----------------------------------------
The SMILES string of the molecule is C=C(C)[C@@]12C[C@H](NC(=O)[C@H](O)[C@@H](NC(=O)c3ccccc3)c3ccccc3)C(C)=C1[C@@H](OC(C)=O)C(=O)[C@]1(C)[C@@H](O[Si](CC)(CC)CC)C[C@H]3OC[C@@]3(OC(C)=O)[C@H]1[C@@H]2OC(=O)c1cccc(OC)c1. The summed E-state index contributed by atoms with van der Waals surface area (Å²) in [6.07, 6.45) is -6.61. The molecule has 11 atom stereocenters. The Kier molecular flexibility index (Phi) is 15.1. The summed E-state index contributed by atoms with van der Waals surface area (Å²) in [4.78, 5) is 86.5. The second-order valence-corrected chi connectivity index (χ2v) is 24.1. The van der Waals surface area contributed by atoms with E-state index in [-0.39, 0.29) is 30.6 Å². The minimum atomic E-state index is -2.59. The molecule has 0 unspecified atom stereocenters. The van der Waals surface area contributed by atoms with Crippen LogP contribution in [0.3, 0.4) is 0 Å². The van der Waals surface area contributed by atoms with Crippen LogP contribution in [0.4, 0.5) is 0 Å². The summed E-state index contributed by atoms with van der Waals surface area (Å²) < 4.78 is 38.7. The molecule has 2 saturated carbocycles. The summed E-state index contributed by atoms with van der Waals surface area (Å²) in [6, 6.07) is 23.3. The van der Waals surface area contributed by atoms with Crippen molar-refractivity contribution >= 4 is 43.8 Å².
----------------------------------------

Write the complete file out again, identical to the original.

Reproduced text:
The SMILES string of the molecule is C=C(C)[C@@]12C[C@H](NC(=O)[C@H](O)[C@@H](NC(=O)c3ccccc3)c3ccccc3)C(C)=C1[C@@H](OC(C)=O)C(=O)[C@]1(C)[C@@H](O[Si](CC)(CC)CC)C[C@H]3OC[C@@]3(OC(C)=O)[C@H]1[C@@H]2OC(=O)c1cccc(OC)c1. The summed E-state index contributed by atoms with van der Waals surface area (Å²) in [6.07, 6.45) is -6.61. The molecule has 11 atom stereocenters. The Kier molecular flexibility index (Phi) is 15.1. The summed E-state index contributed by atoms with van der Waals surface area (Å²) in [4.78, 5) is 86.5. The second-order valence-corrected chi connectivity index (χ2v) is 24.1. The van der Waals surface area contributed by atoms with E-state index in [-0.39, 0.29) is 30.6 Å². The minimum atomic E-state index is -2.59. The molecule has 0 unspecified atom stereocenters. The van der Waals surface area contributed by atoms with Crippen LogP contribution in [0.3, 0.4) is 0 Å². The van der Waals surface area contributed by atoms with Crippen LogP contribution in [0.4, 0.5) is 0 Å². The summed E-state index contributed by atoms with van der Waals surface area (Å²) < 4.78 is 38.7. The molecule has 2 saturated carbocycles. The summed E-state index contributed by atoms with van der Waals surface area (Å²) in [6, 6.07) is 23.3. The van der Waals surface area contributed by atoms with Crippen molar-refractivity contribution >= 4 is 43.8 Å².